Cuarón said choosing to focus on one person’s emotional and metaphorical journey had been inspired by two films: Steven Spielberg’s Duel (starring Dennis Hopper who plays a terrified motorist stalked on a remote and lonely road by the mostly unseen driver of a mysterious tanker truck) and Robert Bresson’s suspenseful jailbreak film A Man Escaped that follows a French Resistance fighter’s single-minded pursuit of freedom, detailing the planning and execution of his escape with gripping precision.
“Both of these films are about one person’s journey. When you are confronted by adversity it takes you out of your comfort zone and you lose ground and start to drift into a void. You become isolated in your own bubble, cut off from others. I sometimes feel like that! I wanted to realise that metaphor in Gravity.”
Created through a painstaking combination of physical and digital performance that disintegrates the divide between live action and animation, Gravity has been applauded for presenting the future face of 3D cinema. But Cuarón admits the production hadn’t always gone to plan: “When I finished the screenplay, I sent a copy to the DoP to ask if he wanted to do this small thing with me. I thought it would maybe take a year. At that time I was just a conventional writer and imagined we could film it using conventional rigs and stunts. I was committed to making it look photo realistic rather than fantasy or cartoon like. Just three hours into testing the rig I realised that I’d been a bit naïve; I thohght it would be a lot simpler.”
The behind-the-scenes team includes multiple Oscar®-nominated director of photography Emmanuel Lubezki (Children of Men, The New World); production designer Andy Nicholson (art director Alice in Wonderland); editors Alfonso Cuarón and Mark Sanger (VFX editor Children of Men); and costume designer Jany Temime (the Harry Potter films). The visual effects were handled by Oscar®-nominated visual effects supervisor Tim Webber (The Dark Knight). The music was composed by Steven Price (Attack the Block).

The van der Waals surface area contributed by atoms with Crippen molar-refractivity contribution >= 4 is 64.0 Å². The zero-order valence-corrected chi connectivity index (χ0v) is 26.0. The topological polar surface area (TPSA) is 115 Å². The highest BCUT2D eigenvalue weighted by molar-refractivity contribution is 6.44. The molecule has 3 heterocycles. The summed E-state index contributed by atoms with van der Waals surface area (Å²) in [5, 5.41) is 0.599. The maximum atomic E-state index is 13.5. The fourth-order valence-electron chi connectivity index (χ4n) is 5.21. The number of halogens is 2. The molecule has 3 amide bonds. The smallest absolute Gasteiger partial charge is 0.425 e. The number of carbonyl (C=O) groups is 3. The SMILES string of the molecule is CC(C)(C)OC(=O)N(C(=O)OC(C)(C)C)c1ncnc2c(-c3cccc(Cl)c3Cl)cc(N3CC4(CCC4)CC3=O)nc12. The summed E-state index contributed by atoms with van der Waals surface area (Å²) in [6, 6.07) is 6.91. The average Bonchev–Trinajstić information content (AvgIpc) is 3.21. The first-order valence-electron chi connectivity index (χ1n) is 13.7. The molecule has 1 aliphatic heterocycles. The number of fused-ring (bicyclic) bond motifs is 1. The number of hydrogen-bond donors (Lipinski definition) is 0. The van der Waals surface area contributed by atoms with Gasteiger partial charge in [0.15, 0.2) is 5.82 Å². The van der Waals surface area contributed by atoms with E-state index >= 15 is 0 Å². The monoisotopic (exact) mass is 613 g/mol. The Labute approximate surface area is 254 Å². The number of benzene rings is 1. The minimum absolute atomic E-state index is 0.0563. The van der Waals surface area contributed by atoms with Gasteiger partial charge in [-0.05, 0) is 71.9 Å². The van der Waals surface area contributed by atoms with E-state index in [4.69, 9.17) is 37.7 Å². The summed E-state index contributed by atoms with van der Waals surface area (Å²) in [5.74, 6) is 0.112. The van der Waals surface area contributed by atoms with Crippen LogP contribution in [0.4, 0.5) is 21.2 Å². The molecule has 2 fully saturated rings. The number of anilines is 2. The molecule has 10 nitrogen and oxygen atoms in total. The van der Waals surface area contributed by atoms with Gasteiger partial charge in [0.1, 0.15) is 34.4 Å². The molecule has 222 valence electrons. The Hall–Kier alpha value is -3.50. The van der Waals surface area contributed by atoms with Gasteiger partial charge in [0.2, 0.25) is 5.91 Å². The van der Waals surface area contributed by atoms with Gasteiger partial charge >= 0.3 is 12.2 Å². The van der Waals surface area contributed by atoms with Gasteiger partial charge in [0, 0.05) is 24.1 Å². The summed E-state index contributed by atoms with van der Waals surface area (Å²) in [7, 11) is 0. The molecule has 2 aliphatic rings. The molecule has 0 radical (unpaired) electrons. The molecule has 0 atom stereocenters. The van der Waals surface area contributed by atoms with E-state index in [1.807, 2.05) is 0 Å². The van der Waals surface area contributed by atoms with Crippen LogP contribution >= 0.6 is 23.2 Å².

More than four years later, after various technical evolutions and a Eureka moment while watching the LED light show at a Peter Gabriel concert, they developed a 12 wire rig, operated by puppeteers from War Horse, set inside a cube called a ‘Light Box’ conceived by Lubezki and Webber to recreate the image of natural light and zero gravity. Resembling a hollow cube, its interior walls were made up of large, flat panels, each fitted with thousands of tiny LED lights. As its name suggests, the purpose of the Light Box was to cast the appropriate illumination on the character, even when spinning uncontrollably through space. What is revolutionary is that instead of spinning the actor within the scene, they spin the walls of the cube.